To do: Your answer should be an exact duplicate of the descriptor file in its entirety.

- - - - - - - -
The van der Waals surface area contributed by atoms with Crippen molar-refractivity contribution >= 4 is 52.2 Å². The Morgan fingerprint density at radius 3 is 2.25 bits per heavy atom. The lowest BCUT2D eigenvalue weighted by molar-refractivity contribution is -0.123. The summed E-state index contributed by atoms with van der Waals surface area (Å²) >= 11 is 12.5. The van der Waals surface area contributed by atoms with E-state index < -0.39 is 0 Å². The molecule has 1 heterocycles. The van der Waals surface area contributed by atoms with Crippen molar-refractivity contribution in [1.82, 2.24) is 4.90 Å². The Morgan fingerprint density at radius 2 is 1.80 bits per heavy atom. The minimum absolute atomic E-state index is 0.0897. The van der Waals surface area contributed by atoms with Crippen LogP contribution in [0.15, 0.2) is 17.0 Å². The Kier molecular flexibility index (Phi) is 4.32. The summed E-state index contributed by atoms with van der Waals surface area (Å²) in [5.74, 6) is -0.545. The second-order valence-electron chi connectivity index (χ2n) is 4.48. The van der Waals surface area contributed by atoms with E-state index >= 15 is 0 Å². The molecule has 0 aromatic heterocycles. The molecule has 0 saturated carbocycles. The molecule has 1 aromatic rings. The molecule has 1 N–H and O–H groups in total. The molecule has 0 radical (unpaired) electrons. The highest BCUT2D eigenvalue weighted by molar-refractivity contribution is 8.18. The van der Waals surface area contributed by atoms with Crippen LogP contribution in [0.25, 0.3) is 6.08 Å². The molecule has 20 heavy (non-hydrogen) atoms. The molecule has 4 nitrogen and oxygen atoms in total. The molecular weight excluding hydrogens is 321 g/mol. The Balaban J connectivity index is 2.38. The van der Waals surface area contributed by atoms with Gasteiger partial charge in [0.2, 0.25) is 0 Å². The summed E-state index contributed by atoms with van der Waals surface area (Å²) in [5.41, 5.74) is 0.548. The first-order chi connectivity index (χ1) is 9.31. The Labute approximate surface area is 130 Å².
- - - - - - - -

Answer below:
The van der Waals surface area contributed by atoms with Crippen molar-refractivity contribution >= 4 is 52.2 Å². The Morgan fingerprint density at radius 3 is 2.25 bits per heavy atom. The lowest BCUT2D eigenvalue weighted by molar-refractivity contribution is -0.123. The summed E-state index contributed by atoms with van der Waals surface area (Å²) >= 11 is 12.5. The van der Waals surface area contributed by atoms with E-state index < -0.39 is 0 Å². The molecule has 1 heterocycles. The van der Waals surface area contributed by atoms with Crippen molar-refractivity contribution in [1.82, 2.24) is 4.90 Å². The Morgan fingerprint density at radius 2 is 1.80 bits per heavy atom. The minimum absolute atomic E-state index is 0.0897. The van der Waals surface area contributed by atoms with Crippen LogP contribution in [0.15, 0.2) is 17.0 Å². The Kier molecular flexibility index (Phi) is 4.32. The summed E-state index contributed by atoms with van der Waals surface area (Å²) in [5.74, 6) is -0.545. The second-order valence-electron chi connectivity index (χ2n) is 4.48. The van der Waals surface area contributed by atoms with E-state index >= 15 is 0 Å². The molecule has 0 aromatic heterocycles. The molecule has 0 saturated carbocycles. The molecule has 1 aromatic rings. The molecule has 1 N–H and O–H groups in total. The molecule has 0 radical (unpaired) electrons. The highest BCUT2D eigenvalue weighted by molar-refractivity contribution is 8.18. The van der Waals surface area contributed by atoms with Crippen LogP contribution in [0.25, 0.3) is 6.08 Å². The molecule has 20 heavy (non-hydrogen) atoms. The molecule has 4 nitrogen and oxygen atoms in total. The molecular weight excluding hydrogens is 321 g/mol. The Balaban J connectivity index is 2.38. The van der Waals surface area contributed by atoms with Gasteiger partial charge in [0.2, 0.25) is 0 Å². The summed E-state index contributed by atoms with van der Waals surface area (Å²) in [5.41, 5.74) is 0.548. The first-order chi connectivity index (χ1) is 9.31. The Labute approximate surface area is 130 Å².